US and UK politics – fair or unfair?

by: Mohamed Awil 

In this article, we will focus on some aspects of British and US politics.

British politics can be confusing sometimes so I will try to break it down for you. The British parliament has two chambers, the House of Lords and the House of Commons; we will focus on the latter.
The House of Commons consists of members elected by voters from the different districts. The United Kingdom has a winner takes it all system that benefits the two major parties, but contrary to US politics, other parties can have a political impact. British politics consists of the two major parties; the Conservatives and the Labour party, but we also have the Liberal Democrats, the Scottish Nationalist Party, Plaid Cymru, the Green party, UKIP and the Northern Irish Democratic Unionist Party.

On the 8th of June Theresa May, the PM from the Conservative party also called the Tories, lost a snap general election that she had called for a few months earlier. The Conservative party already had a decisive majority of seats in the House of Commons, but she wanted to increase this majority ahead of the Brexit talks.
The polls gave May and her party a lead of about 20 percent ahead of her rival, Jeremy Corbyn from Labour. Nobody thought that Corbyns hard-left socialist rhetoric would appease the voters. He and the Labour party surprised all the media pundits when they gained almost 20 new seats, and increased their percentage of the vote by nearly 10 percent. The Conservatives on the other hand actually lost 13 seats and was forced to make a deal with the DUP(Democratic Unionist Party) to maintain majority if a vote of no confidence was ever to happen.

But how does the British election process happen?
Each party has nomination processes, where the members of the party elect their PM candidate, but this candidate also needs to have the support of the MPs(member of parliament). After that, they campaign for people to vote their party, not for the PM candidate but the party. That is because in the United Kingdom you have 650 constituencies where you elect one MP, who will later elect the PM on behalf of you and your party. They use the winner takes it all system. So the PM must have the backing of the parliament, and that’s why PM May was so desperate to make a deal with The DUP.

If we take a look at how things are done across the Atlantic ocean you would notice some difference. In the US we have the primaries, and then the general election where everyone who can vote has several names to choose between. In the primaries, registered members of the Democratic Party or the Republicans can participate and vote for their candidate. When a candidate is chosen, a delegate binds him or herself to the candidate and pledges to vote for him or her on the day of the party convention.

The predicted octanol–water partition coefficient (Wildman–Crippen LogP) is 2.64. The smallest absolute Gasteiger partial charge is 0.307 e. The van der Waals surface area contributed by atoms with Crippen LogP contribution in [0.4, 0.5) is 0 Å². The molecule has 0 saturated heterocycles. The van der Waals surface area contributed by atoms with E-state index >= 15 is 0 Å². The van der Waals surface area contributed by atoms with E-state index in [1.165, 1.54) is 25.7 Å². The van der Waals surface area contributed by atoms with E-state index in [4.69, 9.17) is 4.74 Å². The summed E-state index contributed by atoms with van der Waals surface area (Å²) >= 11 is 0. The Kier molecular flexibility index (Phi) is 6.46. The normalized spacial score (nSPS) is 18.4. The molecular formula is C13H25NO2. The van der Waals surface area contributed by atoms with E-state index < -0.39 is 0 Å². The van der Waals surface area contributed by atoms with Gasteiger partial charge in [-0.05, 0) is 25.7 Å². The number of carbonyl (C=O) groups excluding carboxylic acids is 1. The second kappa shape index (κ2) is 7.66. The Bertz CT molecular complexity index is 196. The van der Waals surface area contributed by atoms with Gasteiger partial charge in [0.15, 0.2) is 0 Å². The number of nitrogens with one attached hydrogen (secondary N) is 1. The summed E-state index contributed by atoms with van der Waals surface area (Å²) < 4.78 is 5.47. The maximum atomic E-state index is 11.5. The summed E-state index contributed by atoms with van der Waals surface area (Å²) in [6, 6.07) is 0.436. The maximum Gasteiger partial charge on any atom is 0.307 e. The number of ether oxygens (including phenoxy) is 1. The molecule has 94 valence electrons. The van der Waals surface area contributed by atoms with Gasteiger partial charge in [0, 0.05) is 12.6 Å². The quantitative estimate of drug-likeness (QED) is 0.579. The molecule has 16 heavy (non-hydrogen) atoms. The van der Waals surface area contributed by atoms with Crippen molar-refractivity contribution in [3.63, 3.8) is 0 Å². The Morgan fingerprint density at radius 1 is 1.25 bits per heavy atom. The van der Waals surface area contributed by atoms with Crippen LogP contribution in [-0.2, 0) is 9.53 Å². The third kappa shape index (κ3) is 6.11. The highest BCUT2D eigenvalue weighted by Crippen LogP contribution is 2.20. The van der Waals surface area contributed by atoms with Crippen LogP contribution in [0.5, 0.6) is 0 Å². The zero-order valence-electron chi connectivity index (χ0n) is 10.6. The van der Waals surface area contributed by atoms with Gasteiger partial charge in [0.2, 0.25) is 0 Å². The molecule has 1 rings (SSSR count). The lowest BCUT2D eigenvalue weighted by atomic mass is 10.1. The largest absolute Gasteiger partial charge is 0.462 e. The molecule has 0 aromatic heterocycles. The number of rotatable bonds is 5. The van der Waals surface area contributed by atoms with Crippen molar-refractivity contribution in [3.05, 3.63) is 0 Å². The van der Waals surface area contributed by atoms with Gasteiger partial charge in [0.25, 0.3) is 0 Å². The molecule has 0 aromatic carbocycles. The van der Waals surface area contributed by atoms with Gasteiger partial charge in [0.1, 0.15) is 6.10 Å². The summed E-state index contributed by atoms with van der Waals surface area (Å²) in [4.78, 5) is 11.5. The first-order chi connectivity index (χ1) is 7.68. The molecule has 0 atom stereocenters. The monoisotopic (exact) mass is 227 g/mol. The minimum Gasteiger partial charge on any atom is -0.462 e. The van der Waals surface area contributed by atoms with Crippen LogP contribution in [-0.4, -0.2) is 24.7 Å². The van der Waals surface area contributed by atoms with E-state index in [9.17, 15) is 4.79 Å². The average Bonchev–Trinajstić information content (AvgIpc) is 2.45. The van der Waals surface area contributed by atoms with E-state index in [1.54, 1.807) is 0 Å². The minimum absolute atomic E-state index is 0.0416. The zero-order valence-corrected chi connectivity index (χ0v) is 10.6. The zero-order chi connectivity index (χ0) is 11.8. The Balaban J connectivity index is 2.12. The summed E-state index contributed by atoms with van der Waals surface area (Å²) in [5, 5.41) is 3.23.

You also have constituencies in the US, and here they use a political technique that is different from Norwegian and British politics. It’s called gerrymandering.

Gerrymandering is a term created by a local newspaper in the 19th century when they wrote about a politician called Gerry. He redrew the legislative districts for political reasons. This has been the tradition from that time in both major parties. If we look at some selected states, we can see that the Democratic Party received more than 40% of the vote, yet they only got a quarter of the representatives in the state assembly.
They use this method so that they can win more districts. Gerrymandering for partisan reasons is legal, but for racial reasons is illegal and punishable by law.
Gerrymandering is quite common in the US but does not exist in the UK or Norway.

I believe that gerrymandering is dangerous for American democracy, and diminishes the power of the voters. However, the United States isn’t the only nation that somewhat suppresses the voters’ powers by political techniques. In the British general election of 2015, the United Kingdom Independence Party or UKIP won 12 percent of the popular vote, yet they only received one seat in the House of Commons. The Scottish Nationalist Party received 4,7 percent of the vote but had more than 56 seats in the House. This is because of the winner takes it all system, that mainly benefits the two main parties, but also nationalist parties. How can you claim that all voices are heard when 12% of the voters almost did not have any representation in the House of Commons?

American and British politics and democracies are admired around the world, but they do have their flaws. No democracy is perfect, all we can do is work for the betterment of our social institutions.


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